(Updates with review of court documents)
SAO PAULO, June 16 (Reuters) - Brazil’s biggest exporters, including Vale SA and Suzano SA, are demanding 19 billion reais ($3.77 billion) from a series of foreign and domestic banks in a lawsuit accusing them of manipulating foreign exchange rates, according to court documents reviewed by Reuters.
Exporters’ association AEB, which had initially filed the lawsuit in 2018 without specifying damages, said Brazilian exporters suffered 107.4 billion reais in losses from banks’ alleged manipulation of currencies between 2010 and 2011. AEB’s compensation calculations took into consideration that the association represents 20% of Brazilian exporters.
Among the banks named in the lawsuit are Itau Unibanco Holding SA, Banco Santander Brasil SA, HSBC (whose Brazilian unit was acquired by Banco Bradesco SA in 2016), Citigroup and BNP Paribas .
Citi said its conduct complies with rules. Bradesco declined to comment. Santander said it is still unaware of the class action, while Itau said it will contest the accusations. Other banks did not immediately respond to requests for comment.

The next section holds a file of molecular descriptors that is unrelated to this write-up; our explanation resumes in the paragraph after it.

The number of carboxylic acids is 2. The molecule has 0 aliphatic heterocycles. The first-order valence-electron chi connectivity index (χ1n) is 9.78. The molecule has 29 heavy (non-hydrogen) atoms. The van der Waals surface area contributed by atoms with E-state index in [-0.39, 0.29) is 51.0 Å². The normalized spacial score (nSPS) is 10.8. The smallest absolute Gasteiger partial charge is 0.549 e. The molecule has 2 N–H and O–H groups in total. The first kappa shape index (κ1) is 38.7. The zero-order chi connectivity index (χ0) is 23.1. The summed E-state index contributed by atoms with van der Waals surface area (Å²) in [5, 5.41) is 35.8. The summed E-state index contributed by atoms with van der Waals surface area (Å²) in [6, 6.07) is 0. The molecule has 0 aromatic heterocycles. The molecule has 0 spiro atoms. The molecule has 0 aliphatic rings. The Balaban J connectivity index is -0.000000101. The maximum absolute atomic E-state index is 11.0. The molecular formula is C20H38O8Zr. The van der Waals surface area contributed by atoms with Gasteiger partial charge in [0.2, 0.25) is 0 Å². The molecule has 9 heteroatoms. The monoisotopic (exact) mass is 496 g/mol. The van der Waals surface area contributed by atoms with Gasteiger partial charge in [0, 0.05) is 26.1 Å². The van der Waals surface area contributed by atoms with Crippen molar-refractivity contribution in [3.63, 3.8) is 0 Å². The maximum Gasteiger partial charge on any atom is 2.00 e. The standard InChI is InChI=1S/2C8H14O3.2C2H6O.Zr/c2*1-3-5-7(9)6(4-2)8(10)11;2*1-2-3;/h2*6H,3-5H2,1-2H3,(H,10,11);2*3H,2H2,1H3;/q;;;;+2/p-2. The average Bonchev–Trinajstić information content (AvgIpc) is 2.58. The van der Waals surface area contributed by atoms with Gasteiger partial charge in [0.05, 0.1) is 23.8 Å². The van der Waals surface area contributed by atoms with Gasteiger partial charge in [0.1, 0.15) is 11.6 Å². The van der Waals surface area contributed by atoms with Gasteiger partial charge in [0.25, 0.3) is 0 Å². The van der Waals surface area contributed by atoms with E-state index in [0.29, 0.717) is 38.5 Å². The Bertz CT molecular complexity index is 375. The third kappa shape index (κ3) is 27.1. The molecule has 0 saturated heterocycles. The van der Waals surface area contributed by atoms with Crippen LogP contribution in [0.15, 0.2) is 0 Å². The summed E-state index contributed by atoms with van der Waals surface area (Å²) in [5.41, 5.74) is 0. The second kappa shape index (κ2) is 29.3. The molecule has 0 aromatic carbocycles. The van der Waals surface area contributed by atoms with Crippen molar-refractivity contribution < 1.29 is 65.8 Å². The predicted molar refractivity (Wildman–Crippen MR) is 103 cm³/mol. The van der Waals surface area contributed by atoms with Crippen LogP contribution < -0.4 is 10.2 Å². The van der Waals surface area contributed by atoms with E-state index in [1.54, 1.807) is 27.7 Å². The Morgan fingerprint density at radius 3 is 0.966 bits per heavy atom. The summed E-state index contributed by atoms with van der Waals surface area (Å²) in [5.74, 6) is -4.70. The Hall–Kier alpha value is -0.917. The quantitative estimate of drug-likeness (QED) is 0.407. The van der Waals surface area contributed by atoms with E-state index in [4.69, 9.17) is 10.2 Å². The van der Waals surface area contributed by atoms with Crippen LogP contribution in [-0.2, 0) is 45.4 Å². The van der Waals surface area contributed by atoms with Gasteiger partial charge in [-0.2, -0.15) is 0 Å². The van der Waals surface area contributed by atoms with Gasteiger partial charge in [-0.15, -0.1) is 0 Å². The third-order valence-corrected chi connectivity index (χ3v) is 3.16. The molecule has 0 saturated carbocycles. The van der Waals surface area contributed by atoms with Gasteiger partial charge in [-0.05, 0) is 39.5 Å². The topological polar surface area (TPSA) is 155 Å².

AEB has not yet been able to make calculations for the period between 2008 and 2012, the full period it believes a cartel to manipulate exchange rates was in place, AEB’s lawyer Bruno Maggi said.
Petroleo Brasileiro SA made similar allegations of manipulation in a lawsuit filed in April separately from AEB’s, which represents 50 companies.
Brazilian antitrust watchdog Cade is also investigating potential currency manipulation by banks.
The compensation demanded by Brazilian exporters is the latest development in a global foreign exchange scandal, which has led to billions of dollars in penalties for banks worldwide. Allegations of widespread manipulation in the spot foreign exchange market were first reported in 2013.
Brazilian newspaper Valor Economico first reported this class action on Tuesday. ($1 = 5.0437 reais)
Reporting by Carolina Mandl Editing by Steve Orlofsky and Lisa Shumaker